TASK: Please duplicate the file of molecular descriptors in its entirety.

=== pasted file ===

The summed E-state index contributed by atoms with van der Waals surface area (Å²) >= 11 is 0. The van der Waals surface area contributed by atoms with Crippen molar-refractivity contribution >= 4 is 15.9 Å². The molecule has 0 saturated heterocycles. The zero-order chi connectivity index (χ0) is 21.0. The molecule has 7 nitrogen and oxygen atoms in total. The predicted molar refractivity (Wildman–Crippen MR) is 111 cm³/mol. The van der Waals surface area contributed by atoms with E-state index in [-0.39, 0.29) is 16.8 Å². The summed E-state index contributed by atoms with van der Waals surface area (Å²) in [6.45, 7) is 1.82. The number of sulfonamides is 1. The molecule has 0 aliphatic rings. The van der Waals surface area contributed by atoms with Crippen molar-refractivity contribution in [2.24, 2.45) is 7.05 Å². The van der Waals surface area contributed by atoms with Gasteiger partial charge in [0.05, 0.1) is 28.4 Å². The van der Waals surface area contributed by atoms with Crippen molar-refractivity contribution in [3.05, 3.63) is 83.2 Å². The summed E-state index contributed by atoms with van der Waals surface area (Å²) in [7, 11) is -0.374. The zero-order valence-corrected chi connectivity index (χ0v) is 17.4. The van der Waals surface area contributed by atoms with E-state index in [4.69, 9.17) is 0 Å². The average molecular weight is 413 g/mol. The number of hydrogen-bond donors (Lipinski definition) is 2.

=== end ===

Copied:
The summed E-state index contributed by atoms with van der Waals surface area (Å²) >= 11 is 0. The van der Waals surface area contributed by atoms with Crippen molar-refractivity contribution >= 4 is 15.9 Å². The molecule has 0 saturated heterocycles. The zero-order chi connectivity index (χ0) is 21.0. The molecule has 7 nitrogen and oxygen atoms in total. The predicted molar refractivity (Wildman–Crippen MR) is 111 cm³/mol. The van der Waals surface area contributed by atoms with E-state index in [-0.39, 0.29) is 16.8 Å². The summed E-state index contributed by atoms with van der Waals surface area (Å²) in [6.45, 7) is 1.82. The number of sulfonamides is 1. The molecule has 0 aliphatic rings. The van der Waals surface area contributed by atoms with Crippen molar-refractivity contribution in [2.24, 2.45) is 7.05 Å². The van der Waals surface area contributed by atoms with Gasteiger partial charge in [0.05, 0.1) is 28.4 Å². The van der Waals surface area contributed by atoms with Crippen molar-refractivity contribution in [3.05, 3.63) is 83.2 Å². The summed E-state index contributed by atoms with van der Waals surface area (Å²) in [7, 11) is -0.374. The zero-order valence-corrected chi connectivity index (χ0v) is 17.4. The van der Waals surface area contributed by atoms with E-state index in [4.69, 9.17) is 0 Å². The average molecular weight is 413 g/mol. The number of hydrogen-bond donors (Lipinski definition) is 2.